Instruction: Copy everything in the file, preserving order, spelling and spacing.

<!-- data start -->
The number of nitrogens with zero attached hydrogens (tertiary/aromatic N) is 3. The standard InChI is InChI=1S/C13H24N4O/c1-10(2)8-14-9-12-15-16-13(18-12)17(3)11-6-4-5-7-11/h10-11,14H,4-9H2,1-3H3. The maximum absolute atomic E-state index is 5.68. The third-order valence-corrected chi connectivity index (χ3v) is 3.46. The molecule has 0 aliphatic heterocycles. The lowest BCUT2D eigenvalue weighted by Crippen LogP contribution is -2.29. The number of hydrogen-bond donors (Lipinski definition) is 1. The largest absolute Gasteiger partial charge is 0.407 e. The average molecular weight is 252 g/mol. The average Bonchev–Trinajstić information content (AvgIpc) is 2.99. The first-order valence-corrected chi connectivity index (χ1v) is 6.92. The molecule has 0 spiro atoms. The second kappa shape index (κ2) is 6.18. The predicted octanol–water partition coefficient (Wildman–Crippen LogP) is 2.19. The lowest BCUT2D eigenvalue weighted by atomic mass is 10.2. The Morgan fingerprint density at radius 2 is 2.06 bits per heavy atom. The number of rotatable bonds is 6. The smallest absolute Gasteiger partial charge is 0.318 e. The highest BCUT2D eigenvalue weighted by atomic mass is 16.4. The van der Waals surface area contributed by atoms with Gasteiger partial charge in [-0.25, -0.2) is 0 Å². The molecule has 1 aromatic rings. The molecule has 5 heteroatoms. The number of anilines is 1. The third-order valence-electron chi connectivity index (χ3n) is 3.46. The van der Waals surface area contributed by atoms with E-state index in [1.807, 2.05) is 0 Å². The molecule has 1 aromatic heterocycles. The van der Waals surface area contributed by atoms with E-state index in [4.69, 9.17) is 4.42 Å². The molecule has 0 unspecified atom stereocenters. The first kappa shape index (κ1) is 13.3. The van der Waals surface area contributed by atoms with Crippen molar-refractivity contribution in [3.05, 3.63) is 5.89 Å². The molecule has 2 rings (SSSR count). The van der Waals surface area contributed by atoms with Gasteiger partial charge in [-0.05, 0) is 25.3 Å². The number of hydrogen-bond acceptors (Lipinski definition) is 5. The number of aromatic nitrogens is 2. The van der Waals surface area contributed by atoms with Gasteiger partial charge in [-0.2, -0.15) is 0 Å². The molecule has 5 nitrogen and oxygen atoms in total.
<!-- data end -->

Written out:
The number of nitrogens with zero attached hydrogens (tertiary/aromatic N) is 3. The standard InChI is InChI=1S/C13H24N4O/c1-10(2)8-14-9-12-15-16-13(18-12)17(3)11-6-4-5-7-11/h10-11,14H,4-9H2,1-3H3. The maximum absolute atomic E-state index is 5.68. The third-order valence-corrected chi connectivity index (χ3v) is 3.46. The molecule has 0 aliphatic heterocycles. The lowest BCUT2D eigenvalue weighted by Crippen LogP contribution is -2.29. The number of hydrogen-bond donors (Lipinski definition) is 1. The largest absolute Gasteiger partial charge is 0.407 e. The average molecular weight is 252 g/mol. The average Bonchev–Trinajstić information content (AvgIpc) is 2.99. The first-order valence-corrected chi connectivity index (χ1v) is 6.92. The molecule has 0 spiro atoms. The second kappa shape index (κ2) is 6.18. The predicted octanol–water partition coefficient (Wildman–Crippen LogP) is 2.19. The lowest BCUT2D eigenvalue weighted by atomic mass is 10.2. The Morgan fingerprint density at radius 2 is 2.06 bits per heavy atom. The number of rotatable bonds is 6. The smallest absolute Gasteiger partial charge is 0.318 e. The highest BCUT2D eigenvalue weighted by atomic mass is 16.4. The van der Waals surface area contributed by atoms with Gasteiger partial charge in [-0.25, -0.2) is 0 Å². The molecule has 1 aromatic rings. The molecule has 5 heteroatoms. The number of anilines is 1. The third-order valence-electron chi connectivity index (χ3n) is 3.46. The van der Waals surface area contributed by atoms with E-state index in [1.807, 2.05) is 0 Å². The molecule has 1 aromatic heterocycles. The van der Waals surface area contributed by atoms with E-state index in [4.69, 9.17) is 4.42 Å². The molecule has 0 unspecified atom stereocenters. The first kappa shape index (κ1) is 13.3. The van der Waals surface area contributed by atoms with Crippen molar-refractivity contribution in [3.05, 3.63) is 5.89 Å². The molecule has 2 rings (SSSR count). The van der Waals surface area contributed by atoms with Gasteiger partial charge in [-0.05, 0) is 25.3 Å². The number of hydrogen-bond acceptors (Lipinski definition) is 5. The number of aromatic nitrogens is 2. The van der Waals surface area contributed by atoms with Gasteiger partial charge in [-0.2, -0.15) is 0 Å². The molecule has 5 nitrogen and oxygen atoms in total.